“And from a firefighting perspective, equipment such as ambulances, engine and ladder trucks – they’ve gotten bigger and bigger and bigger,” Reda said, noting sometimes the older facilities cannot be retrofitted to accommodate them and stations must be built larger. What’s more, she cited a greater understanding of the impact of firefighting on gear itself (it costs $1,000 to suit-up a professional), and the trend in building climate-and light-controlled storage rooms to manage gear’s off-gas toxins following a fire.
On Fire Now!
Alluding to the firm’s website, Erickson said despite so many requirements there is no uniform design response for fire stations. “You’ll see some very contemporary designs, as well as those that try to take on historic characteristics and blend into an historic neighborhood,” he explained, noting that because of Rust Orling Architecture’s (the second firm involved) high standing for work within an historical context in Alexandria, fulfilling the requisites of the design review board, planning commission, town council and neighbors to develop the character of the building’s exterior was supremely achieved. The result, Erickson said, is a “Richardsonian-Romanesque kind of architecture, but done in a Virginia brick that blends the image of a civic building with the particulars of Old Town Alexandria.” In fact, among the multitude of awards the building has received is a 2007 U.S. Council of Mayors’ Award and a 2010 Craftsmanship Award.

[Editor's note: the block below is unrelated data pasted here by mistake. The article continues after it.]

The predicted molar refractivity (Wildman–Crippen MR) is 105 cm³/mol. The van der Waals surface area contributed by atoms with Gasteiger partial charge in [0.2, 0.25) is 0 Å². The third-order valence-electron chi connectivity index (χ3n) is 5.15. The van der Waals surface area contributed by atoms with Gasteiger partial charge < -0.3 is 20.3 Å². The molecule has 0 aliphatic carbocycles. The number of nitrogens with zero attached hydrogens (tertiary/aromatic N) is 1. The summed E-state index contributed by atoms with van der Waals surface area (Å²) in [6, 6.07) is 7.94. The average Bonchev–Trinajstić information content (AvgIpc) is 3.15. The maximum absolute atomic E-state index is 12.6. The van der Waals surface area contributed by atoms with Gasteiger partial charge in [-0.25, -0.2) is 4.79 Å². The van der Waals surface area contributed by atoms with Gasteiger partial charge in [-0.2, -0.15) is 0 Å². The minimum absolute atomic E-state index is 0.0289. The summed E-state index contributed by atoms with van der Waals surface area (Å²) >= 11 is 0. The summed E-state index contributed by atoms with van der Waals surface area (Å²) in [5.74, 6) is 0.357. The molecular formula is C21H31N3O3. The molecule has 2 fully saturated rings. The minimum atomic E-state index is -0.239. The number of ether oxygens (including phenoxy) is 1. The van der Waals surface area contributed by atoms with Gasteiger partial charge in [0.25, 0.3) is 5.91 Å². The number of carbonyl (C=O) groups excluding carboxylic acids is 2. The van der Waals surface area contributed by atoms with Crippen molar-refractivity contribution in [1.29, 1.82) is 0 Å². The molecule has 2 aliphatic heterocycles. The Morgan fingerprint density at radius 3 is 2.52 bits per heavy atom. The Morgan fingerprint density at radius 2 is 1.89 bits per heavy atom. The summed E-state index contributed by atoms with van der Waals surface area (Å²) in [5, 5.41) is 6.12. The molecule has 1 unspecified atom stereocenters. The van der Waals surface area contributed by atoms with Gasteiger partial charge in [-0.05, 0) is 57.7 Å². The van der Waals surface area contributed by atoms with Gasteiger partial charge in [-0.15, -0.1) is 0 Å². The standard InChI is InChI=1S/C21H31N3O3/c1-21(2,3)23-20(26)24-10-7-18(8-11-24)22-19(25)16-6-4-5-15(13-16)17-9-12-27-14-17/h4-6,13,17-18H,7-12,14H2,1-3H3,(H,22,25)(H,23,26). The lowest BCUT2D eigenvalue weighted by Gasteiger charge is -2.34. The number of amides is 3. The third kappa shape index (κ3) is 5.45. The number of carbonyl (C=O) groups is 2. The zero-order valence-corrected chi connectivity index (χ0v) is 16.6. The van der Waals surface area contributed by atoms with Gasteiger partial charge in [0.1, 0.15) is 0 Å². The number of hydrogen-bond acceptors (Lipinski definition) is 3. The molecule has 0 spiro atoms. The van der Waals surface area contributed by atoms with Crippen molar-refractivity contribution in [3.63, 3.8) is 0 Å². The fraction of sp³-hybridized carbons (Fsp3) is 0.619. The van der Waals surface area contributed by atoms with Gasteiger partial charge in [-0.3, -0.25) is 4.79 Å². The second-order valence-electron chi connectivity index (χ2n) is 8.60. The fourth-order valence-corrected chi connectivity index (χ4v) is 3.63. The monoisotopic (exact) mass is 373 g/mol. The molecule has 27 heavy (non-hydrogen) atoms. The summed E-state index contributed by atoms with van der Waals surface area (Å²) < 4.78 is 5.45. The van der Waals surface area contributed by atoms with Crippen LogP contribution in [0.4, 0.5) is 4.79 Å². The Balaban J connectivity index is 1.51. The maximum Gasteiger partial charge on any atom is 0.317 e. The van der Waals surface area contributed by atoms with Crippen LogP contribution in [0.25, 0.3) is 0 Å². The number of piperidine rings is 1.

With a project in Durham, New Hampshire and two projects in development in the District that will apply similar mixed-use principals, one where an 1895 horse-drawn pumper on Georgia Avenue will yield to affordable housing and improved emergency response with one proverbial stroke, Erickson indicated word is getting around. And with creativity extending to financing, in Alexandria some of the cost of the $23 million project was defrayed by funding sources and options that included the developer, Potomac Yard Development, contributing just over $14 million for both the fire station and residential components, plus donating the land, and by using Virginia Development Housing Authority (VDHA) tax credits.
“I think what this all really demonstrates is that you can think outside of the box,” Erickson said.